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Mohd Ayan

October 13th, 2020

China’s forced sterilisation on the Uyghur women: a gross violation of human rights

7 comments | 17 shares

Estimated reading time: 10 minutes

Mohd Ayan

October 13th, 2020

China’s forced sterilisation on the Uyghur women: a gross violation of human rights

7 comments | 17 shares

Estimated reading time: 10 minutes

A report published by the Victims of Communism Memorial Foundation reveals that the Chinese government is imposing birth control measures to sterilise Uyghur women in Xinjiang for exceeding the standard birth limit. Before 2015, it was common for Uyghurs to have children beyond the state’s limit; however, in July 2017, the family planning policy in Xinjiang changed.

In 2016, the National People’s Congress abolished the one-child policy and permitted families to have two children. However, the relaxation of reproductive restrictions excludes ethnic minorities. The report shows that Uyghur women undergo regular pregnancy check-ups and are forced to implant uterine devices and undergo sterilisations and abortions. Experts call this tantamount to genocide‘.

China’s forced sterilisation of Uyghur women violates the international human rights treaties to which the People’s Republic of China is a signatory. For example, the Universal Declaration of Human Rights states that “no person shall be discriminated based on race, color, sex or religion & not be subjected to arbitrary arrest, detention or exile.” Likewise, the Convention on the Elimination of All Forms of Racial Discrimination against Women recognises similar condemnations and protections, as does the 1948 Convention on the Prevention and Punishment of the Crime of Genocide and the Rome Statute Also, the International Covenant on Civil and Political Rights guarantees the “Right to life & Right to be Free from Torture, cruel & degrading treatment.”

Moreover, the International Criminal Tribunal for Rwanda has held that preventing birth rates in a particular group through forced sterilisation, abortion, or birth control to influence racial composition is tantamount to genocide. Also, forced sterilisation under the Rome Statute is considered a crime against humanity. Sterilisation without consent is genocide if committed with the intent to destroy a particular group.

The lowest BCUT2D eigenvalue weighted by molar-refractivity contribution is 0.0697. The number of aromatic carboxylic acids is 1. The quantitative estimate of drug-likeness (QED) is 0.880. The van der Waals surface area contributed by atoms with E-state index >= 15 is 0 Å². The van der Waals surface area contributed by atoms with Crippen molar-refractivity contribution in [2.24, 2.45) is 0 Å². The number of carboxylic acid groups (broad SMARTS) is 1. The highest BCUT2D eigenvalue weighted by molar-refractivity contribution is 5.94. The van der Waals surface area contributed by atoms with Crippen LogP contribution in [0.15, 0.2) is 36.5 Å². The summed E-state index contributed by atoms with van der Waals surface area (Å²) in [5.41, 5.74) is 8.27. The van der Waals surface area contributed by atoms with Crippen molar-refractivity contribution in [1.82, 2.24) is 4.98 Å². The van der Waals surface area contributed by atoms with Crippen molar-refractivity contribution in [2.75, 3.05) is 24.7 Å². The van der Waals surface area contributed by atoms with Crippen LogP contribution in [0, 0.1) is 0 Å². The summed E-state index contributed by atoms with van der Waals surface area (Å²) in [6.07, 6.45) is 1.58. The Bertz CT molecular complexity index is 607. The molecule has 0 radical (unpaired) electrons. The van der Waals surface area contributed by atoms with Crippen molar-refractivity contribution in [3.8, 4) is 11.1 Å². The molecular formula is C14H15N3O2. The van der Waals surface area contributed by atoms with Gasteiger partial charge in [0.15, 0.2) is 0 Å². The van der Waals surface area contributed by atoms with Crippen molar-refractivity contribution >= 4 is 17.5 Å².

Yet in China in particular, the practice violates the Beijing Declaration and Platform for Action. The Declaration urges the international community to enforce women’s reproductive rights as a means of economic and social empowerment by providing appropriate counselling and access to information, privacy, and informed consent. The World Health Organization and Pan-American Health Organization have internationally recognised forced sterilisation as an act of sexual violence against women. In 2017, the African Commission on Human and People’s Rights established that female genital mutilation is an act of sexual violence that amounts to inhuman treatment. Therefore, the impropriety of what the Uyghur women face is legally incontrovertible. Forced sterilisation is discriminatory and violates several fundamental rights, such as the right to health, to privacy, and to form a family.

Forced sterilisation often targets multiply-disadvantaged women. In 2018, 80% of new intrauterine device across all of China were implanted in Xinjiang, even though that province consists of only 1.8% of the country’s population. There has been a drastic decline in population growth in Xinjiang. The growth rate in the two provinces with the densest Uyghur population fell by 84% between 2015 and 2018, with a further decline in 2019. By 2020, the Uyghur region has set a zero population growth target. This drastic decline in Xinjiang’s Uyghurs through birth control measures reflects the Chinese government’s ethnic cleansing

The Chinese government’s treatment of Uyghur women in concentration camps has continued for years. As the Victims of Communism Memorial Foundation’s report makes clear, the Chinese government’s policies require immediate intervention.

Note: This article gives the views of the authors, and not the position of the Social Policy Blog, nor of the London School of Economics.

About the author

Mohd Ayan

The author's name is Mohd Ayan a second year student of Faculty of Law, Jamia Millia Islamia, New Delhi. His interest includes Criminal laws, Corporate laws and Human rights discourse.

Posted In: International Social and Public Policy

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